Education budget funds collective agreement

New cuts included hit school district administrations

The 2015 B.C. Liberal budget earmarks money to deal with last year’s agreement ending a long-fought labour dispute, but leaves school teachers and trustees condemning new cuts to education administration.

Cariboo-Chilcotin MLA Donna Barnett says the biggest concern is always in the effective delivery of services to the students.

Kindergarten to Grade 12 education will receive additional funding of $564 million over three years as government meets its funding commitments for negotiated collective agreements in the education sector, she notes.

This includes a 33 per cent increase to the Learning Improvement Fund to assist teachers educating students with special needs in the classroom, she explains.

However, the British Columbia Teachers Federation (BCTF) and the B.C. School Trustees Association (BCSTA) are both displeased by a $29-million budget cut to school administration and related services in the next school year, followed by a $25 million decrease in 2016/17.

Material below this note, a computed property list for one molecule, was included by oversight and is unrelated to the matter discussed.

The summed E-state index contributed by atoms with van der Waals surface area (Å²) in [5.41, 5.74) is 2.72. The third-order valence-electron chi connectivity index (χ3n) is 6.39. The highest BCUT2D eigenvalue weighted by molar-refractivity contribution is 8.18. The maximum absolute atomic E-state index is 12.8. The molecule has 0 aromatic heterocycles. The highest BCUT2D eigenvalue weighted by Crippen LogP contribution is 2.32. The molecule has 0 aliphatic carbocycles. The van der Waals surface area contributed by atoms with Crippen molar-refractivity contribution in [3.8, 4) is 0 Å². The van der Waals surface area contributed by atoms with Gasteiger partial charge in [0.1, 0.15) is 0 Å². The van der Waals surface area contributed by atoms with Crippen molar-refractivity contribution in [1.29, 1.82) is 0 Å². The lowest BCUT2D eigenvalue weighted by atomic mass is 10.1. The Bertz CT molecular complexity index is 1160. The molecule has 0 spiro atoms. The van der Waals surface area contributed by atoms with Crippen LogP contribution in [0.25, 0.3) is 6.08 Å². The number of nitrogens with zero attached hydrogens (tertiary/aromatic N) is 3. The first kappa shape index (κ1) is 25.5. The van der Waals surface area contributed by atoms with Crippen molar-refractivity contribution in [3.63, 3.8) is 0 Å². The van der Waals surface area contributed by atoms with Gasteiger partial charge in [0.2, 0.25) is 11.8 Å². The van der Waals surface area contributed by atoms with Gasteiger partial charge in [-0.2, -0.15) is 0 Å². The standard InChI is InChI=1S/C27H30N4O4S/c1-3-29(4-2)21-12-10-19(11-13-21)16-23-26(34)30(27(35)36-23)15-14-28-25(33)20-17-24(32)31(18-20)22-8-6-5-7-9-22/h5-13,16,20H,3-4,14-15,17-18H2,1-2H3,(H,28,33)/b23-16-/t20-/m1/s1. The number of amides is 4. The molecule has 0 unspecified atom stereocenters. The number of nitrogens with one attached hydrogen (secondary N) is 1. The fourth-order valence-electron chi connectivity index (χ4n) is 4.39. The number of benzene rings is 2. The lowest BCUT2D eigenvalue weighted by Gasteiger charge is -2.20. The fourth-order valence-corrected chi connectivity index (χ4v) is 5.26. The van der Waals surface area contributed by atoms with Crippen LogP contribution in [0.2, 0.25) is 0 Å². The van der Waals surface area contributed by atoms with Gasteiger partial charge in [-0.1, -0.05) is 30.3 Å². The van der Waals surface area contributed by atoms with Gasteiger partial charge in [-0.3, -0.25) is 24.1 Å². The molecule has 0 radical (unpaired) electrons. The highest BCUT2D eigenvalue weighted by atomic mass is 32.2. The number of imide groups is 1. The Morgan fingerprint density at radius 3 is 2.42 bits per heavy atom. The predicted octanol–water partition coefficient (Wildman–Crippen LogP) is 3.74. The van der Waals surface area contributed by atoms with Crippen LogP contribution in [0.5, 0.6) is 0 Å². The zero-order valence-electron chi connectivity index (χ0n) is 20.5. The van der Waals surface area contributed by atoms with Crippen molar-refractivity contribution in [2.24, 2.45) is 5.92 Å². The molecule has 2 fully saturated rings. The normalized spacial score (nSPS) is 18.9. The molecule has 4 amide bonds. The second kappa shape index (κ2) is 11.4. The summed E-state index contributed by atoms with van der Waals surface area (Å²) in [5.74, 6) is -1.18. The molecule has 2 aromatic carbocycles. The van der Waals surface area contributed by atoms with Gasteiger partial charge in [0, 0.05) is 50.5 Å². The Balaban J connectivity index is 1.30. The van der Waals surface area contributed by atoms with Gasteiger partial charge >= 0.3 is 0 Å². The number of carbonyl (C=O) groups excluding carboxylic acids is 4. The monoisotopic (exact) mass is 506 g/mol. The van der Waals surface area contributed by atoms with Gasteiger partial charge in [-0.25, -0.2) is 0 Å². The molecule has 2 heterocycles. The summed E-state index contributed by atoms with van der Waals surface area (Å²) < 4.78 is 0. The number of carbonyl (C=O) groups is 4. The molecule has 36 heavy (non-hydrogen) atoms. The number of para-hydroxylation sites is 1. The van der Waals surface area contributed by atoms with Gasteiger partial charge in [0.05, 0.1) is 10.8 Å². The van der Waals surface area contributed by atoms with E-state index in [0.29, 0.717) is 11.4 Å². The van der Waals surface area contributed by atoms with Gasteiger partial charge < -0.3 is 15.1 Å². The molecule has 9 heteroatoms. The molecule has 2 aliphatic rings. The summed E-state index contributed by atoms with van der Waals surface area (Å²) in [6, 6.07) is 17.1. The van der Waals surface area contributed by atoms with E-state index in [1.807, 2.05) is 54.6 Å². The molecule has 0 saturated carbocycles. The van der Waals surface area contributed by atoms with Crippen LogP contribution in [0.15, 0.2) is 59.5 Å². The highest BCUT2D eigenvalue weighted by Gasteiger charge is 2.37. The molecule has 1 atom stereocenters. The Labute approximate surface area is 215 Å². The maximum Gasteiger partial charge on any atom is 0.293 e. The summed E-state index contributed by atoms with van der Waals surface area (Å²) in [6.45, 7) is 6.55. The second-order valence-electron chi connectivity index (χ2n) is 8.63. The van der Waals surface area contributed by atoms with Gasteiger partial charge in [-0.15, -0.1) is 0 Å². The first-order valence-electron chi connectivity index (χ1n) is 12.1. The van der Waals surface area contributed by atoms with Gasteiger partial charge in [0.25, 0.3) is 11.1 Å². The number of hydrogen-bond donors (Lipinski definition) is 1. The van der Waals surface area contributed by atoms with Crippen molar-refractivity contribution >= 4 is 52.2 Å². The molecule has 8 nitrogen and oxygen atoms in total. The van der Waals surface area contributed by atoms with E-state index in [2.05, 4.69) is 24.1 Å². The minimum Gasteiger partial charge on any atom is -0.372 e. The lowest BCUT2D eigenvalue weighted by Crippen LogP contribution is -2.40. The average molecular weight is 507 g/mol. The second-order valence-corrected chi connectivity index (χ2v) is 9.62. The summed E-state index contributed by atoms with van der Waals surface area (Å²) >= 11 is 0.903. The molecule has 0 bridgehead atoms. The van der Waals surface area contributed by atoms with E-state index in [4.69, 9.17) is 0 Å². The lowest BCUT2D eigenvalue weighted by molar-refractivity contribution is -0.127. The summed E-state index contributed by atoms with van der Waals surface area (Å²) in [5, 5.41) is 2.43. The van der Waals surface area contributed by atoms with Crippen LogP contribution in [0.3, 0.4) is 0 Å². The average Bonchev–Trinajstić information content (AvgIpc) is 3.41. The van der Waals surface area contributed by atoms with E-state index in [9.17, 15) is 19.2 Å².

BCTF president Jim Iker says the budget “plays a shell game” with education funding.

“Despite a personal promise from Premier [Christy] Clark to make class composition her number 1 priority and fully fund collective agreement costs, this new budget increases costs to districts at the same time it forces cuts.”

BCSTA president Teresa Rezansoff says “it is unacceptable” that forced administrative savings will not be retained within the K-12 education system, causing further cuts and significant shortfalls in school districts across the province.

“The money allocated in the 2015/16 provincial budget for public education simply will not cover our increasing costs, and now we are seeing millions of dollars taken away from school districts for other uses.”

Barnett says she does not yet know what impact, if any, these administrative cuts will have on classrooms in her constituency, or if that money will find its way back into public education.

“It’s hard to say what will happen in communities like ours, which is rural and remote, until we see the student numbers [next year] and the allocation of funding from the ministry.”

Once again, declining enrolment will guide how much money School District #27 and others around the province will receive, but they are guaranteed to get 98.5 per cent of the previous autumn’s funding, she notes.

“In 2014/15, SD27 got $3.1 million in funding protection and, apparently, this is the second largest [amount] in the province.”

School District #27 (SD27) chair Tanya Guenther and superintendent Mark Thiessen both say they do not yet have any clear information as to how the budget will impact schools in the Cariboo-Chilcotin, but will be watching for details as the budget unrolls.